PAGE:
Guatemala
Puerta de Hierro

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12 travelers at this place
  • Day13

    World Class Lectures

    August 17, 2018 in Guatemala ⋅ ⛅ 31 °C

    There have been a huge variety of quality lecturers on board. We have 6 experts giving 5 presentations each (most without notes). Some of our favorites:
    Dr. Jeffrey Hoffman a NASA astronaut who made 5 space flights.
    William Miller, “Mr. Ocean Liner” has always amazed us with his stories, pictures, and knowledge of ocean liner history.
    Jim Brochu a working actor, and Jon Bailey, a composer are lecturing as part of the “Crystal on Broadway” program. They talked about their experiences with famous people, and brought insight into the stories behind musicals.
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    Love when there are quality lectures on board ship.

    8/21/18Reply
    Traci Van Egmond

    I loved going to onboard lectures. They have such interesting and informative topics and are usually done by really good speakers. Sounds like Crystal has some great ones.

    8/21/18Reply
    Kabob

    Jeff Hoffman was on our NW Passage trip too. Since the topography & climate of Devon Island, Nunavut Canada, is similar to Mars he was researching for NASA there. Interesting fellow.

    8/22/18Reply
     
  • Day14

    Puerto Quetzal

    December 28, 2017 in Guatemala ⋅ ☀️ 90 °F

    What a glorious and wonderful life..... we are drinking coffee on our balcony and watching the El Fuego Volcano puff smoke as we sail into Guatemala. We were struck not only by the poverty, but also by the persistence and tenacity of the hawkers, who tried to persuade us to buy their wares. This is a land of many volcanoes, most still active, and lovely people who work hard and do their best to enjoy life. Everything grows here, including bananas and coffee. The Spanish influence is palpable and the veneer of Catholicism over the native Indian religion is still strong. Guatemala was wonderful, filled with colorful markets, volcanos puffing smoke, banana trees, coffee plants and sugar cane. I learned that a banana tree produces one bunch of bananas and then it dies and another one takes its place. We drove from the port to Antigua along a winding road that took us into the mountains. It was blessedly cool in Antigua with the high of 71 while at the port the high was 93. I bought several gifts that will appear at Christmas at the local markets. The bananas are in blue bags to keep insects away. Three sea days and then we get to go whale watching in Cabo. Every year on All Saints Day Guatemalan families gather together at the cemetery. They repaint the tombs of their departed loved ones in bright colors and cook out a barbecue there by the gravesite. Once the paint dries, children stand on the tombs and fly kites, symbolizing our connection with those gone to the skies. It is a joyous and colorful celebration of the union of saints below with the saints above. Banana trees—actually banana bushes. Each produces one large bunch of bananas then dies. Seeds the bush has scattered on the ground grow into another bush that repeats the process. The blue bags prevent bees or other insects from marring the fruit. Only perfect, spot-free bananas can be exported. Bananas with even the slightest blemish are retained for domestic consumption.Read more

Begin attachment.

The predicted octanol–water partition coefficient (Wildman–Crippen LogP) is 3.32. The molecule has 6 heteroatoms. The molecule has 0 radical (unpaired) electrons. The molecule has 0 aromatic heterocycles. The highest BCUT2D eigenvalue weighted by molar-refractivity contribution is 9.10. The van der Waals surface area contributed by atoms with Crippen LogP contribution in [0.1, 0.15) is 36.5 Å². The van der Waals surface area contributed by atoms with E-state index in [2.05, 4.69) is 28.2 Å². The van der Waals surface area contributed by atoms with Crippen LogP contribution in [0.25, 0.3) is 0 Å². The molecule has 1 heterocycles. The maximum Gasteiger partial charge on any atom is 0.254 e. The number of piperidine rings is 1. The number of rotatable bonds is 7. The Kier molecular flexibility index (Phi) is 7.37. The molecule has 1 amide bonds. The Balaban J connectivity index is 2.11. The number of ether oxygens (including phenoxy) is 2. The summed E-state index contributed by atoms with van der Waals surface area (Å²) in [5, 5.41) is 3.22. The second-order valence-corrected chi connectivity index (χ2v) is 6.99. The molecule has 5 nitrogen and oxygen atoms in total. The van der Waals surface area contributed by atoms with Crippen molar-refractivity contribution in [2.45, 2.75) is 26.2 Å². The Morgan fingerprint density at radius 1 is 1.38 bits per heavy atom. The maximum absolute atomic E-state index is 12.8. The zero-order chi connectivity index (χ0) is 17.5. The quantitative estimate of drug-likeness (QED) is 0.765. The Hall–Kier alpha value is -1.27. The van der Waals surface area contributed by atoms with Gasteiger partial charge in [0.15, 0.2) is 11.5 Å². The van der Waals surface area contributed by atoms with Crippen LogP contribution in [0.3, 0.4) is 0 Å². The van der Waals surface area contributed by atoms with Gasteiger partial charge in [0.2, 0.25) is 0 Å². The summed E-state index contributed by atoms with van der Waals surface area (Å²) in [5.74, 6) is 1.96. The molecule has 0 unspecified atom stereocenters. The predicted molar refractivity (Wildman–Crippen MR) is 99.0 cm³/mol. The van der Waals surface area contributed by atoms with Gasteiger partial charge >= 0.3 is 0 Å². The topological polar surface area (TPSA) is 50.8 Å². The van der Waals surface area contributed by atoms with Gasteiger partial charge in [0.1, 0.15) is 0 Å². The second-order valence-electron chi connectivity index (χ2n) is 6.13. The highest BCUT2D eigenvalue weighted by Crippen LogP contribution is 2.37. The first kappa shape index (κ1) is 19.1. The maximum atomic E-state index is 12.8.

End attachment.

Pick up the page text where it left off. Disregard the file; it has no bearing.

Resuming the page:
• Day16

    Puerto Quetzel, Guatemala

    January 14, 2019 in Guatemala ⋅ ☀️ 33 °C

    It was 32 today and sunny with no breeze. We had the option of taking an $140 USD excursion to the colonial heritage city of Antigua but JS had already been there over 40 years ago so we decided to stay near the port for free. This time we docked at the cargo port, the largest in Central America. We saw huge shipping containers stacked several high with the words Chiquita or Del Monte emblazoned on the side. There were also several large, metal grain storage sheds and huge piles of imported coal.

    To get to the main tourist port we took a free shuttle bus, a rickety old school bus, about 10 km up the coast. JS headed straight to the wifi restaurant and bought 2 locally brewed Gallo beer for $4 each, which allowed us each 1 hour internet time. I asked why my internet time didn’t at least come with a Coke, instead of him getting 2 beers and just got a shrug in response! “Oink, oink”, I replied.

    The tourist market was fairly large with each stall owner anxious to make a sale. I wandered around once before deciding on my 2 small purchases. There was a lot of pressure to buy and the price dropped considerably but I either didn’t need, want or have space in my luggage for anything else. I did feel for them though because there is a lot of poverty in Guatemala. I was told by someone who did the trip to Antigua that there were a lot of “beggars with no limbs” and a lot of “guards armed with machine guns”.

    It was now 3 o’clock and JS was getting grumpy with hunger so we headed back to the ship. A late lunch, naps and working off some of those calories doing laps around the ship (3.5 laps = 1.6 km) has been our usual afternoon routine. I know....it’s a tough life! Holland America used to be the only ship that had a veranda deck that went completely around the ship unobstructed. Our stateroom is located on this deck so it is very convenient for walks and lounge chairs.
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  • Day4

    Monterrico

    January 31, 2015 in Guatemala ⋅ ☀️ 31 °C

    Ab in die Sonne nach Monterrico! Gefühlt 20 grad wärmer als ins Antigua??? Strand, Sonne, Wärme...? genau das Richtige um die fiese Erkältung los zu werden, die ich aus Deutschland mitgebracht hab. ??
    Gewohnt hab ich im Guesthouse Johnnys Place. Sehr zu emfehlen. Direkt am strand, Pool, witzige Atmosphäre mit locals und travellern??
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Puerta de Hierro